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Forgotten Fantasy

The Abandoned Little People’s Village

Written by: Wilk

Photographs by: Lassie

A small kingdom lies in ruin on the forest floor. Mosquitoes and flies soar through the air in packs. Wild deer trot along the beaten path into the wilderness. An old stone house crumbles into despair. The foundations of tiny buildings liter the ground around it, like something out of a dark fairy tale. It appears to be fixture of the days of magic that are now long since passed, or a world of elves and pixies jumped of the pages of a children’s book and into the woods of New England. This is the Little People’s Village, one of Connecticut’s greatest and most haunting urban legends. Though it is hidden deep in the woods, this place has both captivated and disturbed all who have visited it over the last half century. There are countless rumors as to what this place is and where it came from. But all have proven to be nothing more than just legends and old fashioned ghost stories.

As far as our research has gone, we have found no definitive history of the Little People’s Village. Legends and myths abound about this place, each one darker than the last. One of the oldest stories about the village is that a couple living in the area some hundred years ago began to see small pixie like creatures around their home. They built the small village for them whilst under what is believed to be a magic spell. Another version of the legend is that an old man in the area during the 1900’s was driven mad by the voices of these small creatures, who commanded him to build the little kingdom. The most logical of the legends is that this was merely a former train side attraction for the local amusement park, which eventually fell into disrepair when the trolley system was shut down. But even this story has allegedly been reputed by the owners of the amusement park.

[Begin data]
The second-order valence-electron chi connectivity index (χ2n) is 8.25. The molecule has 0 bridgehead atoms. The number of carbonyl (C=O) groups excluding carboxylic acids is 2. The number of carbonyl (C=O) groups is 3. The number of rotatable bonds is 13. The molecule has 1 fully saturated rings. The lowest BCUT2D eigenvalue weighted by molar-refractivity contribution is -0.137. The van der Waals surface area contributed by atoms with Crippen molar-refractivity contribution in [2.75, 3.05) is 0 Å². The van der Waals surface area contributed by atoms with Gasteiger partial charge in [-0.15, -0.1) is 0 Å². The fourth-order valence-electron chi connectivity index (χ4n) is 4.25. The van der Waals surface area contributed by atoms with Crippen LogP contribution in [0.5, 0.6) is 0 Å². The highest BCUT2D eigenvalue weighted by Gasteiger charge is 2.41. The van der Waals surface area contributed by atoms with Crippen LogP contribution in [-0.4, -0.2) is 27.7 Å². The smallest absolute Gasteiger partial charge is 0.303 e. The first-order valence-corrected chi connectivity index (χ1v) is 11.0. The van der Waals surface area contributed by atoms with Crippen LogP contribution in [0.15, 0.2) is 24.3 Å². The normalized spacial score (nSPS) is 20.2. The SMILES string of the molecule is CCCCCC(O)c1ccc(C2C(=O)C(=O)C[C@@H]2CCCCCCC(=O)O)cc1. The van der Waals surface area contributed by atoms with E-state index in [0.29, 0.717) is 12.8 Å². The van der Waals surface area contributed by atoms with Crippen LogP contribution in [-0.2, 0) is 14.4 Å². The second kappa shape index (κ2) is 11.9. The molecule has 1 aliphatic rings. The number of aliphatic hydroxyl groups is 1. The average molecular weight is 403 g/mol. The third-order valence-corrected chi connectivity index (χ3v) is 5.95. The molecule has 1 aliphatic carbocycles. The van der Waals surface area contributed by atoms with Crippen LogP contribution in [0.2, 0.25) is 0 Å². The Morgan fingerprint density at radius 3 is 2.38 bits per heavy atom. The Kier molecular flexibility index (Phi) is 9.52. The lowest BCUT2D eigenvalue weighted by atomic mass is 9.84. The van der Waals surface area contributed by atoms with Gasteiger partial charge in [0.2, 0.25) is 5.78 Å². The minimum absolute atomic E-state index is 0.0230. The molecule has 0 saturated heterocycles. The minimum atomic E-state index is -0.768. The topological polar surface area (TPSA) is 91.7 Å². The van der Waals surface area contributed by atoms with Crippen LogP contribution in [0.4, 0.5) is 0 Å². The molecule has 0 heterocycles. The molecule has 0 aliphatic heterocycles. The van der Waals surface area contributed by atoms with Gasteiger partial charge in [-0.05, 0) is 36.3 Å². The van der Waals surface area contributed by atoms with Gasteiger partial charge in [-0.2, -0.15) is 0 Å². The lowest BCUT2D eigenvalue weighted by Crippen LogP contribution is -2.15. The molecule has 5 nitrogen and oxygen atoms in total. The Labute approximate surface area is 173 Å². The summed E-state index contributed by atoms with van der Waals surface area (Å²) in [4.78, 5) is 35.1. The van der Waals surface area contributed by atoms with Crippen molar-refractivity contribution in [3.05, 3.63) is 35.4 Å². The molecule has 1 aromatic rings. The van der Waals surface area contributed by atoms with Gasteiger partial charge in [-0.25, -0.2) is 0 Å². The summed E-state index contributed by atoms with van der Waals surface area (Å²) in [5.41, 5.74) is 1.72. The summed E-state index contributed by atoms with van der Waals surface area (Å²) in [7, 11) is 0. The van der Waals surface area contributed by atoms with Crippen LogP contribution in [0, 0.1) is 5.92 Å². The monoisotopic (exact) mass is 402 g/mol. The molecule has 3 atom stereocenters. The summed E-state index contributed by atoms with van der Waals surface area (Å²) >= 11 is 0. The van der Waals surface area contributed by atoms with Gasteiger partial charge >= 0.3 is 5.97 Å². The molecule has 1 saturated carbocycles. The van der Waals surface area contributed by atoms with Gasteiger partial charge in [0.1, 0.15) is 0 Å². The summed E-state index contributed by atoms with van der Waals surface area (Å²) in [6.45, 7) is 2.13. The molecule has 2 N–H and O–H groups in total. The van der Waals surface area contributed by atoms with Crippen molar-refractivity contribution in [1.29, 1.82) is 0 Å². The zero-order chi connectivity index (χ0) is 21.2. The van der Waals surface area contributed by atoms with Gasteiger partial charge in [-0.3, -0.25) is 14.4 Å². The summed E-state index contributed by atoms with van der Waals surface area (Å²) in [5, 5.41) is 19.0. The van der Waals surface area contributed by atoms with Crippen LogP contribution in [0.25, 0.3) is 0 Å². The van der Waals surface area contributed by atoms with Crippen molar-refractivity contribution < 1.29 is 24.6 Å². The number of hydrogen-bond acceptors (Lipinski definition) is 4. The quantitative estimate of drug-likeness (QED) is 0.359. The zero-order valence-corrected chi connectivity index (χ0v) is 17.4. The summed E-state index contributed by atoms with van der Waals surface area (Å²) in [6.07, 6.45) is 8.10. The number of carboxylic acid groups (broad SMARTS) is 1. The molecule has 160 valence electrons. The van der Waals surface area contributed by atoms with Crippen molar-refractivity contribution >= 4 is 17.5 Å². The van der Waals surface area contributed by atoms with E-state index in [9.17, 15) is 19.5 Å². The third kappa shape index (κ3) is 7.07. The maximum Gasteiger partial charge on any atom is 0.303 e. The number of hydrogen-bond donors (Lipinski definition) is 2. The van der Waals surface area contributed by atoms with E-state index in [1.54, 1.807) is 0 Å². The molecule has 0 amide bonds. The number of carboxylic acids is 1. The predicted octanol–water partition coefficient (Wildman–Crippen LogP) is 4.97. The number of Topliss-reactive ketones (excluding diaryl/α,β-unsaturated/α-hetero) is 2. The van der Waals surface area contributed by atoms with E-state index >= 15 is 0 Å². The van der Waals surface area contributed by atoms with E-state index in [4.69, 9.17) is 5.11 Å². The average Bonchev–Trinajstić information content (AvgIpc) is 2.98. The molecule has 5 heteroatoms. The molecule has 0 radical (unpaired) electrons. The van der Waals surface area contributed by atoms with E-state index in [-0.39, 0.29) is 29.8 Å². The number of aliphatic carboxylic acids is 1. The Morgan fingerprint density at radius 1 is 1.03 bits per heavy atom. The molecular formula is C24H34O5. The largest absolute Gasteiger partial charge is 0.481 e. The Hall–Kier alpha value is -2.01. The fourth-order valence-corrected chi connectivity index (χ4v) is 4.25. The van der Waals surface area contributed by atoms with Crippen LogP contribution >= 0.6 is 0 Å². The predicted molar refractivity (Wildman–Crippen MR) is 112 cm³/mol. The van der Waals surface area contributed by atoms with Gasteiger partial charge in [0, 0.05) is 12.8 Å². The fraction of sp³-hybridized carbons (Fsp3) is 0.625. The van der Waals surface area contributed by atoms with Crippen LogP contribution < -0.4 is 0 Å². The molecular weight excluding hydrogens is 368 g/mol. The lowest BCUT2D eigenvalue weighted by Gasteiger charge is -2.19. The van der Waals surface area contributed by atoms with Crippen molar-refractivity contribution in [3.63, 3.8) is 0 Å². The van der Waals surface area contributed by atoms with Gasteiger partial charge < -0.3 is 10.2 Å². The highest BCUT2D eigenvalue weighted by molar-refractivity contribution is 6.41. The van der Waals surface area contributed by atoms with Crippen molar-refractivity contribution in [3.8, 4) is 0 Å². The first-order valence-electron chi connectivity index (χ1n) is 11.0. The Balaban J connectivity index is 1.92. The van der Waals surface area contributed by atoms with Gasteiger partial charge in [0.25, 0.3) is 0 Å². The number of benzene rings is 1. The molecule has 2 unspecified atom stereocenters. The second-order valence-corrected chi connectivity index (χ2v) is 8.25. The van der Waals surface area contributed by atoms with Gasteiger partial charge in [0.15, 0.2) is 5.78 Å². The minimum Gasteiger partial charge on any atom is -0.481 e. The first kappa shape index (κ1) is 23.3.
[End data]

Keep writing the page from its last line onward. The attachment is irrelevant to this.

So all in all, this place is just one big mystery. Due to its highly intriguing nature and dark urban legends, the place has since become a hotspot for ghost hunters and vandals. Much like most abandoned locations, the Little People’s Village has suffered greatly at the hands of those who visit it. A curse has allegedly been placed upon the grounds by ancient magic. The throne of the village, which still partially stands, was believed to cause death to whoever sat in it. According to legend, any person who dared to sit in the throne of the Little People would die within seven years. Many who have sat in this throne and live to this day have disputed this claim, yet its legend still hangs in the air. These myths and tall tales have given the Little People’s Village quite the reputation, and it has been deemed one of the greatest haunting hotspots in all of Connecticut.

Nestled deep in the woods of Middlebury, Connecticut, reaching the Little People’s Village was a bit of a hike for us. The village lies along a small path in the woods off a utilities access road. First on the trail is the old stone house that allegedly once belonged to the village’s creators. A small tunnel system lies under the foundation, and a tiny staircase will take you to the top of the structure. Further down the path are the ruins of the village itself. Unfortunately, only one real tiny house remains standing. The rest have been destroyed over the years by vandals. For some reason, just this one has remained spared. Towards the end of the path is what is left of the city. A few foundations still stand here. There appears to be some sort of door built into the earth behind it, but this is actually what is left of the infamous throne. Neither of us quite felt like taking the risk sitting in it though.

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Though we witnessed no fairy tale creatures or heard any magical voices during our visit, there is definitely a presence to be felt here. While taking pictures at one point, we looked up to see a deer less than ten feet away from us. She had been watching our every move, just as fascinated with us as we were with the ruins of the village. If you do your research and know your route, the Little People’s Village isn’t too difficult to find. Just watch where you step and watch where you park. Urban explorers are not looked upon too kindly in this neighborhood. If you are feeling adventurous, it is worth a visit. The Little People’s Village is truly a sight to see. It is as puzzling as it is mesmerizing, spurring the imagination of just where this place came from and what its purpose actually was.  Even as it slowly fades into ruin, this forgotten fantasy continues to haunt the world around it.